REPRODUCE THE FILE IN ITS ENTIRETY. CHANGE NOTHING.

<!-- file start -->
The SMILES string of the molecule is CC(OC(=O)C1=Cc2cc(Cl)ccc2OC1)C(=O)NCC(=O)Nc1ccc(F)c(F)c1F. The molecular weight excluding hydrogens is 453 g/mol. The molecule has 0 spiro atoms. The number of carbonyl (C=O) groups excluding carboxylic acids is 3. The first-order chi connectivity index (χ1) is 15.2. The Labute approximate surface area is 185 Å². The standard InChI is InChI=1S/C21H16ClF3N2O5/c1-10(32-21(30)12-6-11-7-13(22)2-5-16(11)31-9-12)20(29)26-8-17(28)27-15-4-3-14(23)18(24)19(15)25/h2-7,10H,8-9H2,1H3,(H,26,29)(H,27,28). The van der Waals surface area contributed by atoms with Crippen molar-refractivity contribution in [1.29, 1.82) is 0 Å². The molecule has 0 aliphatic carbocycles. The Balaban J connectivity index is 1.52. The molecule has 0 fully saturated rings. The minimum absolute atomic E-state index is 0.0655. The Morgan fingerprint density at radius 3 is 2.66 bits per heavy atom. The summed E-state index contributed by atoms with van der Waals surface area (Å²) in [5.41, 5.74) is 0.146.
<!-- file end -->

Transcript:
The SMILES string of the molecule is CC(OC(=O)C1=Cc2cc(Cl)ccc2OC1)C(=O)NCC(=O)Nc1ccc(F)c(F)c1F. The molecular weight excluding hydrogens is 453 g/mol. The molecule has 0 spiro atoms. The number of carbonyl (C=O) groups excluding carboxylic acids is 3. The first-order chi connectivity index (χ1) is 15.2. The Labute approximate surface area is 185 Å². The standard InChI is InChI=1S/C21H16ClF3N2O5/c1-10(32-21(30)12-6-11-7-13(22)2-5-16(11)31-9-12)20(29)26-8-17(28)27-15-4-3-14(23)18(24)19(15)25/h2-7,10H,8-9H2,1H3,(H,26,29)(H,27,28). The van der Waals surface area contributed by atoms with Crippen molar-refractivity contribution in [1.29, 1.82) is 0 Å². The molecule has 0 aliphatic carbocycles. The Balaban J connectivity index is 1.52. The molecule has 0 fully saturated rings. The minimum absolute atomic E-state index is 0.0655. The Morgan fingerprint density at radius 3 is 2.66 bits per heavy atom. The summed E-state index contributed by atoms with van der Waals surface area (Å²) in [5.41, 5.74) is 0.146.